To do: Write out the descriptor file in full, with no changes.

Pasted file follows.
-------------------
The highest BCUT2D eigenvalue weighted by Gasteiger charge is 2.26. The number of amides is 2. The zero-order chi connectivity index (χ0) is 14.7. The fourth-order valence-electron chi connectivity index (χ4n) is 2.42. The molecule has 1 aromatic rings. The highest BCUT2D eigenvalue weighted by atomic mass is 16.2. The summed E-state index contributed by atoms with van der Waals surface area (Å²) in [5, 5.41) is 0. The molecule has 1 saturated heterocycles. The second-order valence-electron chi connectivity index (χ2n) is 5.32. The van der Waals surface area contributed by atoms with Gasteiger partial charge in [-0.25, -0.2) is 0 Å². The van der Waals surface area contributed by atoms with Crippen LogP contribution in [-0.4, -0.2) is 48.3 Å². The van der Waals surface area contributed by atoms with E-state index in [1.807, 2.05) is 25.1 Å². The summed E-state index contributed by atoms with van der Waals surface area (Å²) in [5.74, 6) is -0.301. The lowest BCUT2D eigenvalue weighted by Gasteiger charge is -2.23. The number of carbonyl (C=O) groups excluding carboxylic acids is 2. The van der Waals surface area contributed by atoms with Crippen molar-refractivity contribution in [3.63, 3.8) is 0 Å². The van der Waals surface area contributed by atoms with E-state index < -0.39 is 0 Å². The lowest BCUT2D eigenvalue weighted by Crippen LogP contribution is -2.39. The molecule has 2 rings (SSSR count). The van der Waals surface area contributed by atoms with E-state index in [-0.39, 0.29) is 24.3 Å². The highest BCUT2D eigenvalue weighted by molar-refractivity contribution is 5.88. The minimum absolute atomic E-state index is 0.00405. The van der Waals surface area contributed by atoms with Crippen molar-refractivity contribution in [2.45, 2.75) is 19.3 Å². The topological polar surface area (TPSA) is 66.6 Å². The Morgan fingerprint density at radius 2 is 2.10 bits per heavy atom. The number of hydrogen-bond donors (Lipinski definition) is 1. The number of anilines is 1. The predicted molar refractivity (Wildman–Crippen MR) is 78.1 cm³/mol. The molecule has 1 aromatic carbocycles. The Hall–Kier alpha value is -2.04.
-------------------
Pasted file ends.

The highest BCUT2D eigenvalue weighted by Gasteiger charge is 2.26. The number of amides is 2. The zero-order chi connectivity index (χ0) is 14.7. The fourth-order valence-electron chi connectivity index (χ4n) is 2.42. The molecule has 1 aromatic rings. The highest BCUT2D eigenvalue weighted by atomic mass is 16.2. The summed E-state index contributed by atoms with van der Waals surface area (Å²) in [5, 5.41) is 0. The molecule has 1 saturated heterocycles. The second-order valence-electron chi connectivity index (χ2n) is 5.32. The van der Waals surface area contributed by atoms with Gasteiger partial charge in [-0.25, -0.2) is 0 Å². The van der Waals surface area contributed by atoms with Crippen LogP contribution in [-0.4, -0.2) is 48.3 Å². The van der Waals surface area contributed by atoms with E-state index in [1.807, 2.05) is 25.1 Å². The summed E-state index contributed by atoms with van der Waals surface area (Å²) in [5.74, 6) is -0.301. The lowest BCUT2D eigenvalue weighted by Gasteiger charge is -2.23. The number of carbonyl (C=O) groups excluding carboxylic acids is 2. The van der Waals surface area contributed by atoms with Crippen molar-refractivity contribution in [3.63, 3.8) is 0 Å². The van der Waals surface area contributed by atoms with E-state index < -0.39 is 0 Å². The lowest BCUT2D eigenvalue weighted by Crippen LogP contribution is -2.39. The molecule has 2 rings (SSSR count). The van der Waals surface area contributed by atoms with E-state index in [-0.39, 0.29) is 24.3 Å². The highest BCUT2D eigenvalue weighted by molar-refractivity contribution is 5.88. The minimum absolute atomic E-state index is 0.00405. The van der Waals surface area contributed by atoms with Crippen molar-refractivity contribution in [2.45, 2.75) is 19.3 Å². The topological polar surface area (TPSA) is 66.6 Å². The Morgan fingerprint density at radius 2 is 2.10 bits per heavy atom. The number of hydrogen-bond donors (Lipinski definition) is 1. The number of anilines is 1. The predicted molar refractivity (Wildman–Crippen MR) is 78.1 cm³/mol. The molecule has 1 aromatic carbocycles. The Hall–Kier alpha value is -2.04.